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The Epilogue casts a glance at the lives of Neville and Sidney after their return from exile as well as at Ludlow’s failed attempt to regain a foothold in England after the Glorious Revolution. It also offers an outlook on the intellectual legacy of the three exiles’ works by addressing the Whig canon and its wider influence across Europe. It suggests that the historiography of early modern English republicanism might benefit both from a fuller exploration of religious and transnational networks and from a more comprehensive study of the translation and distribution of English republican works on the Continent.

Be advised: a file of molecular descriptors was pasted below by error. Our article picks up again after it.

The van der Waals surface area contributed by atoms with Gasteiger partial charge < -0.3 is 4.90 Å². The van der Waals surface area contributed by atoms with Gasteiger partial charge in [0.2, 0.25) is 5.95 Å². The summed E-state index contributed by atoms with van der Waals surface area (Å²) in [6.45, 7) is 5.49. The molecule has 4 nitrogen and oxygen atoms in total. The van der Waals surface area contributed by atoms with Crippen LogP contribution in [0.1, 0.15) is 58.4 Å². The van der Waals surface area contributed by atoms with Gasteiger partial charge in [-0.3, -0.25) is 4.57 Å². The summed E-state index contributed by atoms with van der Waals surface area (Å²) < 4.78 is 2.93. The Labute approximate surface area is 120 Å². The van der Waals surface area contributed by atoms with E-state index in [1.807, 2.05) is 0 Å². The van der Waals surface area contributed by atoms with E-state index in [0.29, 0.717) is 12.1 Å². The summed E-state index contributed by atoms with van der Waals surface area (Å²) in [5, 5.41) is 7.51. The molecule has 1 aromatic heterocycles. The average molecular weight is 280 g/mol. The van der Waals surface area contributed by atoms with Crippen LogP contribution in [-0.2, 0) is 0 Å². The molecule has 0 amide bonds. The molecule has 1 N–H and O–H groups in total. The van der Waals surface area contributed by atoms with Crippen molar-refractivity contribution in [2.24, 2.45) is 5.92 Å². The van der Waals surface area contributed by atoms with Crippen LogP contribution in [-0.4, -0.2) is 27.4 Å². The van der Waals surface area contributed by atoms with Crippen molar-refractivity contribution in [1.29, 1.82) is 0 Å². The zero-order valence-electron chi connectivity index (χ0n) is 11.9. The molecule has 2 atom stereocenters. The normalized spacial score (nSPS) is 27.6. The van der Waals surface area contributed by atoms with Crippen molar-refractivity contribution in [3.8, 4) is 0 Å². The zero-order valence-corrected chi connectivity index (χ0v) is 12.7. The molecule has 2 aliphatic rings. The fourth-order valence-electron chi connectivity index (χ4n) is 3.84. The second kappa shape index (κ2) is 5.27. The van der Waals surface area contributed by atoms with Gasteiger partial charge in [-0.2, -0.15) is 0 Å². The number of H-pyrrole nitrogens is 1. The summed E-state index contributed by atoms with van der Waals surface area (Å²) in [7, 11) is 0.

The fifth section of this volume deals with the discussion of justification in the modern period, and deals mainly with Protestant approaches to the issue. Chapter 27 opens this discussion by considering the emergence of new attitudes to justification in England, in response to growing interest in the cultural virtue of ‘reasonableness’, the concept of ‘natural religion’ and the wider issue of religious toleration. Although there is now growing support for the notion that ‘Deism’ is partly socially constructed for polemical purposes, it remains a useful tool for discussing more rationalist approaches to the Christian faith which emerged in the eighteenth century. This chapter thus considers the Deist critique of the foundations of justification, such as the notion of original sin, focussing on writers such as John Toland and Matthew Tindal. The chapter then turns to consider the debates about justification which took place during the German Enlightenment, particularly the approaches associated with Johann Gottlieb Töllner and Gotthilf Samuel Steinbart. Finally, the chapter considers the philosopher Immanuel Kant’s views on radical evil and justification, which some scholars consider to mark a re-appreciation of the continuing significance of justification in secular moral discourse.
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